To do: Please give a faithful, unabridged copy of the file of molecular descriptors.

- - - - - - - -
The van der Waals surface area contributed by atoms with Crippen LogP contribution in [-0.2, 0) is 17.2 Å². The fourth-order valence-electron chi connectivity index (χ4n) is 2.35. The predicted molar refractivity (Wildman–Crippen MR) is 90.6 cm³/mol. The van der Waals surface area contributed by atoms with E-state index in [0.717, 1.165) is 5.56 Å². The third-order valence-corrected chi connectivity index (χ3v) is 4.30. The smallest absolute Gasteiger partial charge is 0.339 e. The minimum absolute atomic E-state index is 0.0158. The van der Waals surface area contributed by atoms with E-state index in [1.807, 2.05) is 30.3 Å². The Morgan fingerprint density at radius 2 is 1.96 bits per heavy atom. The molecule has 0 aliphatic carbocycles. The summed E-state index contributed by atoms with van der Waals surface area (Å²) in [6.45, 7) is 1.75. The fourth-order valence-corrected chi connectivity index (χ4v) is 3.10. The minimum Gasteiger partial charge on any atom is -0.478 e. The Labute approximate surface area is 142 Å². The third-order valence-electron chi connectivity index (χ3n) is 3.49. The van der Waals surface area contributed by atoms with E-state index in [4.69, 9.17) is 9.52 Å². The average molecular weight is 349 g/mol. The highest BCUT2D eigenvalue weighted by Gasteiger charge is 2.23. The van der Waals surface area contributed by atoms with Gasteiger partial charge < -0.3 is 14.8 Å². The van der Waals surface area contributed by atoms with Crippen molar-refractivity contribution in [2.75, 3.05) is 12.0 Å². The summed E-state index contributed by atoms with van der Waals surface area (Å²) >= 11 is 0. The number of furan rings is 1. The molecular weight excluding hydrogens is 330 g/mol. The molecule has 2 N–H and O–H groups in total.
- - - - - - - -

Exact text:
The van der Waals surface area contributed by atoms with Crippen LogP contribution in [-0.2, 0) is 17.2 Å². The fourth-order valence-electron chi connectivity index (χ4n) is 2.35. The predicted molar refractivity (Wildman–Crippen MR) is 90.6 cm³/mol. The van der Waals surface area contributed by atoms with E-state index in [0.717, 1.165) is 5.56 Å². The third-order valence-corrected chi connectivity index (χ3v) is 4.30. The smallest absolute Gasteiger partial charge is 0.339 e. The minimum absolute atomic E-state index is 0.0158. The van der Waals surface area contributed by atoms with E-state index in [1.807, 2.05) is 30.3 Å². The Morgan fingerprint density at radius 2 is 1.96 bits per heavy atom. The molecule has 0 aliphatic carbocycles. The summed E-state index contributed by atoms with van der Waals surface area (Å²) in [6.45, 7) is 1.75. The fourth-order valence-corrected chi connectivity index (χ4v) is 3.10. The minimum Gasteiger partial charge on any atom is -0.478 e. The Labute approximate surface area is 142 Å². The third-order valence-electron chi connectivity index (χ3n) is 3.49. The van der Waals surface area contributed by atoms with E-state index in [4.69, 9.17) is 9.52 Å². The average molecular weight is 349 g/mol. The highest BCUT2D eigenvalue weighted by Gasteiger charge is 2.23. The van der Waals surface area contributed by atoms with Gasteiger partial charge < -0.3 is 14.8 Å². The van der Waals surface area contributed by atoms with Crippen molar-refractivity contribution in [2.75, 3.05) is 12.0 Å². The summed E-state index contributed by atoms with van der Waals surface area (Å²) >= 11 is 0. The number of furan rings is 1. The molecular weight excluding hydrogens is 330 g/mol. The molecule has 2 N–H and O–H groups in total.